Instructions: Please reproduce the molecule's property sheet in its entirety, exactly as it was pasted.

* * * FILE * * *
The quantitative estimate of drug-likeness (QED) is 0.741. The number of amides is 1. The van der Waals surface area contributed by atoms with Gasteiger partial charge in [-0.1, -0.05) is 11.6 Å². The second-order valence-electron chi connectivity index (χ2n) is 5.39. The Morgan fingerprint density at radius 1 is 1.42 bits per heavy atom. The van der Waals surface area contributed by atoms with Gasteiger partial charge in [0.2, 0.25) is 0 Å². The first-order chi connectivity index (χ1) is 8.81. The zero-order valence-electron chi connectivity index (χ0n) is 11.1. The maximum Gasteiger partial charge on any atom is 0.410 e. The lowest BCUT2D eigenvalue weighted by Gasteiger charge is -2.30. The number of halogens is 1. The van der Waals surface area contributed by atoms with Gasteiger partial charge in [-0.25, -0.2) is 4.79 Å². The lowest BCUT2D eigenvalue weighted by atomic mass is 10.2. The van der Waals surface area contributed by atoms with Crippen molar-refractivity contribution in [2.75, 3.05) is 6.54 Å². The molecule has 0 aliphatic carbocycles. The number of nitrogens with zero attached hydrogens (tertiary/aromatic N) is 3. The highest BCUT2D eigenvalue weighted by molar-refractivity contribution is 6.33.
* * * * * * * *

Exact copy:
The quantitative estimate of drug-likeness (QED) is 0.741. The number of amides is 1. The van der Waals surface area contributed by atoms with Gasteiger partial charge in [-0.1, -0.05) is 11.6 Å². The second-order valence-electron chi connectivity index (χ2n) is 5.39. The Morgan fingerprint density at radius 1 is 1.42 bits per heavy atom. The van der Waals surface area contributed by atoms with Gasteiger partial charge in [0.2, 0.25) is 0 Å². The first-order chi connectivity index (χ1) is 8.81. The zero-order valence-electron chi connectivity index (χ0n) is 11.1. The maximum Gasteiger partial charge on any atom is 0.410 e. The lowest BCUT2D eigenvalue weighted by Gasteiger charge is -2.30. The number of halogens is 1. The van der Waals surface area contributed by atoms with Gasteiger partial charge in [-0.25, -0.2) is 4.79 Å². The lowest BCUT2D eigenvalue weighted by atomic mass is 10.2. The van der Waals surface area contributed by atoms with Crippen molar-refractivity contribution in [2.75, 3.05) is 6.54 Å². The molecule has 0 aliphatic carbocycles. The number of nitrogens with zero attached hydrogens (tertiary/aromatic N) is 3. The highest BCUT2D eigenvalue weighted by molar-refractivity contribution is 6.33.